Community Technology Institute has established voice mailbox systems in 31 other cities throughout the United States in the past ten years. Their pattern of success has demonstrated to Cleveland’s community that voice mail will be productive here as well. In order to assure success, NEOCH established agreements with twenty nonprofit agencies to initially allocate voice mailboxes. These agencies are responsible for established criteria to be eligible for a voice mailbox, maintaining contact with their clients and recycling the box to new clients after use. CVM staff will serve as technical assistance and staff consultation.

            A Northeast Ohio Coalition for the Homeless Americorps VISTA member began to secure funding for CVM in November 1998. Graciously, grants were awarded for the first two years of Community Voice Mail by several local foundations, including Abington, Cleveland, Gund, Murphy and Thomas White. NEOCH is currently seeking additional funding from government and corporate sources to stabilize CVM’s funding and ensure the program’s sustainability. As the program grows and clients are securing permanent housing and steady employment, Gibbs believes that CVM will guarantee that donors’ contributions are wisely invested.

Copyright NEOCH and the Homeless Grapevine, Issue 40, February 2000


Empowerment Center Faces Welfare Deadline

Article 2 of 2. Dr. Goldie Roberts is the Executive Director of the Empowerment Center of Greater Cleveland, formerly Welfare Rights. She is marking her one-year anniversary as the director in February 2000 by staging a forum and a demonstration to call attention to the impact of the changes in the welfare system on Cuyahoga County. The forum will be February 12, 2000 at Trinity Cathedral at 10 a.m. and the demonstration will be at 11:30 a.m. in front of the state office building on Superior Ave. on Valentine’s Day.

Brian Davis: What do you see in the future for the landscape in Cleveland? And what do you see as the future for the Empowerment Center?

Dr. Goldie Roberts: I would like to see growth in the Empowerment Center, where perhaps we are linked with other neighborhood centers, where maybe we have volunteers in each of those centers. Volunteers that we have helped to train and educate so that they can do that in their own neighborhoods. And when it is necessary to galvanize people, that those people are already there with their own group and allegiance there and where we can pull together a group in a moment’s notice.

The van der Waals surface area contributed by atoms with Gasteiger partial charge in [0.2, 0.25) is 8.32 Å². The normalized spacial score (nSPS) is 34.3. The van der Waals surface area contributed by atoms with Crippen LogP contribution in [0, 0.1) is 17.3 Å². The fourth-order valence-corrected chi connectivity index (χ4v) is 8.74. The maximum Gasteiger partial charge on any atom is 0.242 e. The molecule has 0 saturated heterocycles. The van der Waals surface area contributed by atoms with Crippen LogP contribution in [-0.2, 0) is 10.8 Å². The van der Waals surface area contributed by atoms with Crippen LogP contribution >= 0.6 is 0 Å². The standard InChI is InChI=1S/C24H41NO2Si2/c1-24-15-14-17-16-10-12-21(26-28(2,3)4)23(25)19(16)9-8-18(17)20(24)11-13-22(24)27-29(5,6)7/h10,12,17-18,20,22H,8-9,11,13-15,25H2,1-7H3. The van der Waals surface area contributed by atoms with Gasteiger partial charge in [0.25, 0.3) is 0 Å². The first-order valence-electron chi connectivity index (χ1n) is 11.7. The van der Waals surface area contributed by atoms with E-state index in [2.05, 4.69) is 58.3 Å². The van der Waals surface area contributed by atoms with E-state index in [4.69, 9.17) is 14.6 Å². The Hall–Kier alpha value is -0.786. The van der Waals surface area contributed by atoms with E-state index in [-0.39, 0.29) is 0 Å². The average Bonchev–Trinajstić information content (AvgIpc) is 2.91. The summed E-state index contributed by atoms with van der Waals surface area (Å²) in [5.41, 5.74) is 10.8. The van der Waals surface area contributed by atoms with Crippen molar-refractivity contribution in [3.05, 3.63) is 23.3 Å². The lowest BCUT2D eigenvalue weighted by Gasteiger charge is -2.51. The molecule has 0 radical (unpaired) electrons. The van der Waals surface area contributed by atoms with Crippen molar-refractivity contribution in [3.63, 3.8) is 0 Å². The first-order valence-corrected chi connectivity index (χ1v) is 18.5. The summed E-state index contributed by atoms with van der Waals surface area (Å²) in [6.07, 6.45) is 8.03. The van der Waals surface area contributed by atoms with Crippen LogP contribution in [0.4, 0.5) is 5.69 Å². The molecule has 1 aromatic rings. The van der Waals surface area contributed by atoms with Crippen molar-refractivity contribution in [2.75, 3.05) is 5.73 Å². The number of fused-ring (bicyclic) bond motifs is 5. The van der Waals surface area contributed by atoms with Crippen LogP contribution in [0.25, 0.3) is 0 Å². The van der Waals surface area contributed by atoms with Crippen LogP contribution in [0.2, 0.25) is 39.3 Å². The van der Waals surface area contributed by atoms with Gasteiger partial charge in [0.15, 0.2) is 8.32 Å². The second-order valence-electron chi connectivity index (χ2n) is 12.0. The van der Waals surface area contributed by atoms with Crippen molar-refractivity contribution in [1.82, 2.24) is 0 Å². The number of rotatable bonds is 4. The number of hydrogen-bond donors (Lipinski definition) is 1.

[I would like to make] sure that our services are provided on the West Side as well as the east. Pretty much now, we are focused on the east, but we do have some linkage with Merrick House, and would like to do more collaborations. But more so doing community education, and educating community people to become leaders in their own rights out there, because that’s what the whole sense of empowerment means.

BD: What do you see as the future of Cleveland in the final 9 months of welfare, and 10,000 families no longer eligible next year?

GR: I’m being optimistic. I’d like to think that with people not having the full three years’ benefit, that there might be reprieves given in the last hour to extend the times. Ethically, you have to know how you are servicing people if you are still training your own folks in how to do this. So I am hoping that something happens in the 11th hour. But barring that, we as an agency will be out there assisting people, making sure they know about other resources, so that they are not just cut off. And we will be making sure that people who will be coming off in October will do what is necessary at that time so that they are not sanctioned.

That is the major thing, making sure that they do what is necessary to make sure those benefits keep coming while we work the other end, to see what can be done about stopping the clock.

BD: Do you feel hamstrung? That if you press too hard about the harm that welfare is causing in the community that your funding will be cut off if you are critical of the structure?

GR: No, I haven’t felt that at all. One of the major things is that the County Welfare [Department] has done a great PR job in giving the impression that anybody who is on welfare can help themselves and get off if they just do 1, 2, 3—the four steps.